(was 0500-0504)
Rabaul Volcanological Observatory (RV0)
P.O. Box 386
Papua New Guinea

Telephone : (675) 92-1699
Telefax : (675) 92-1004
Assistant Director: Ima Itikarai
Email : This email address is being protected from spambots. You need JavaScript enabled to view it.
Website :


Note: RVO is a Branch of the Geological Survey of Papua New Guinea (PNG), which itself is a Division of the Department of Mining and Petroleum.

Steve Saunders Email: This email address is being protected from spambots. You need JavaScript enabled to view it.
Mikhail Edgar Sindang Email: This email address is being protected from spambots. You need JavaScript enabled to view it.

Scientific staff:

Herman Patia - Volcanology
David Lolok - Volcanology
Ima Itikarai - Seismology

Total staff : 25 established positions and 5 part-time observers (new departmental structure, August 1995).

The Rabaul Volcano Observatory (RVO), established after the 1937 eruption at Rabaul, is responsible for monitoring the activity of the 14 active and 23 dormant volcanoes spread along three volcanic arcs throughout Papua New Guinea (see map). More than 150 eruptions have been recorded in the last 200 years.

The main observatory is at Rabaul. There are also " outstation " observatories at 4 of the most active volcanoes (i.e. Ulawun, Langila, Manam, Karkar), and at Esa'Ala. Due to social unrest, monitoring of Bagana and Lamington was discontinued in the early 1990's.



The 1994-95 eruption considerably disrupted the monitoring network at Rabaul. The rapidity of onset of the eruption and its impact, compounded by a climate of drastic budget contraction and personnel losses, prompted a revision of the monitoring strategy. The emphasis in this revision is toward :

1) real-time monitoring methods;

2) rationalisation of techniques;

standardisation of equipment with modular and wherever possible off-the-shelf components;

limiting human intervention in the chain of data collection, computer logging and treatment for analysis;

simultaneous assessment of the various parameters with the USGS-designed BOB data display system.

The first step in that direction was made within 3 weeks into the eruption, thanks to the considerable technological assistance received from a USGS team of the Volcano Disaster Assistance Program. Further upgrading will be made possible in the coming years through a generous Australian (AusAid) aid program, with the technical assistance of AGSO.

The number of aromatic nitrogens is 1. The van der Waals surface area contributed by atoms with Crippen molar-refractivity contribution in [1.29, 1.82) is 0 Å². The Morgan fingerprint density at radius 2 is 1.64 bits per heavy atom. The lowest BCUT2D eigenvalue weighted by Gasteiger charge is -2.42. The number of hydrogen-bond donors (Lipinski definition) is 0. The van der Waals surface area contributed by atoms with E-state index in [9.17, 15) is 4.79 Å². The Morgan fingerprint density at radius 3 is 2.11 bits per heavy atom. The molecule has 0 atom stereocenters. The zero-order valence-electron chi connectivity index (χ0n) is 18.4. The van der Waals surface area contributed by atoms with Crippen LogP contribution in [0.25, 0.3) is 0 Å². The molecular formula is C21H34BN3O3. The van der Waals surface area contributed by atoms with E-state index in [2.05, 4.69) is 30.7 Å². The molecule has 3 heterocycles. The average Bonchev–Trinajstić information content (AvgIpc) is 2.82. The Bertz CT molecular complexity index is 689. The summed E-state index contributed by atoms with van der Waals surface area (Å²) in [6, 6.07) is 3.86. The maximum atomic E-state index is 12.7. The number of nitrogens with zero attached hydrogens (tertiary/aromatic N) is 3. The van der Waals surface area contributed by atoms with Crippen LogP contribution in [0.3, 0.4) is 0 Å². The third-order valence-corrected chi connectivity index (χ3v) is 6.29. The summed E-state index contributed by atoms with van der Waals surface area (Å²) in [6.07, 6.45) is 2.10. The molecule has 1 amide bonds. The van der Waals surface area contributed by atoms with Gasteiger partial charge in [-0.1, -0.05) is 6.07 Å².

Currently, the monitoring of Rabaul Caldera is essentially based on seismic and ground deformation methods. Temperature of fumaroles and hot springs are also being monitored at intervals. Geochemical monitoring has been limited to basic analyses of hot spring waters collected at irregular intervals. Microgravity measurements that were carried out since 1973 were unfortunately interrupted a few months prior to the 1994 eruption, due to instability of our aged Lacoste and Romberg gravimeter. Over the last three decades, other investigations or temporary monitoring were carried out by visiting scientists, which included : differential magnetic field measurements; 222Rn and Hg0 anomalies and emission level; a multi-disciplinary investigation of the gas phases, hydrochemical, and microbiological processes in Greet Harbour; several seismic refraction surveys; several bathymetric and side scan sonar surveys of the Bay ; two heat flow surveys ; localised on-land geoelectric surveys.



The seismic network in operation prior to the September 1994 eruption was essentially as described in earlier editions of this directory, and relied on manual measurements on Develocorder and Helicorder records. Although a bit slow, the recording systems and data analysis procedures were well suited for volcano-tectonic earthquakes, but they proved totally inadequate to monitor the 1994 eruption. In addition, 10 of the 14 stations were destroyed by volcanic products, vandalised or otherwise disabled in the first week of the eruption. Within a month, however, 8 new stations and digital data-acquisition systems had been deployed by the VDAP team.

The current seismic network is composed of 11 stations linked to RVO by UHF or VHF radio telemetry, with USGS-made modulators and demodulators. 10 stations are located around Rabaul, including one at RVO, and use Mark Products seismometers (8 vertical L4 and 2 three-component L22). The other station is located 25 km E of the caldera and has an electronically simulated Wood-Anderson horizontal seismometer, recorded on Helicorders at RVO at three different gain steps, for magnitude determination. In addition, a 2-component horizontal " Omori " mechanical seismograph is still in use at RVO, as a strong motion instrument. The signals from all the Rabaul stations are recorded on the IASPEI PC-QUAKE data acquisition system. All vertical seimometers are also recorded on Helicorders, equipped with in-house designed enhancers, and are also monitored using RSAM and SSAM. P and S arrivals are picked interactively, using XPLAY and epicenters are determined with Hypo-71. The velocity model currently in use was shown to be deficient, and plans are being drawn to determine a new model.


Ground deformation

All real time ground deformation monitoring (from electronic tiltmeters and tide gauges) had progressively been lost over the few years prior to the 1994 eruption, by lack of appropriate funding and technical expertise. From the onset of the eruption, ash density in the caldera prevented EDM monitoring. During the first week the only accessible ground deformation data were from two water tube tiltmeters on the outer rim of the caldera. Dry tilt measurements on Matupit Island resumed on the 5th day of the eruption, Sea shore survey around the whole bay within 8 days into the eruption, and geodetic levelling to Matupit Island within 2 weeks. By the 4th week two electronic tiltmeters were deployed by the USGs'VDAP team, and a few dry tilt stations could be re-occupied. Currently, ground deformation are monitored by the following techniques and instruments .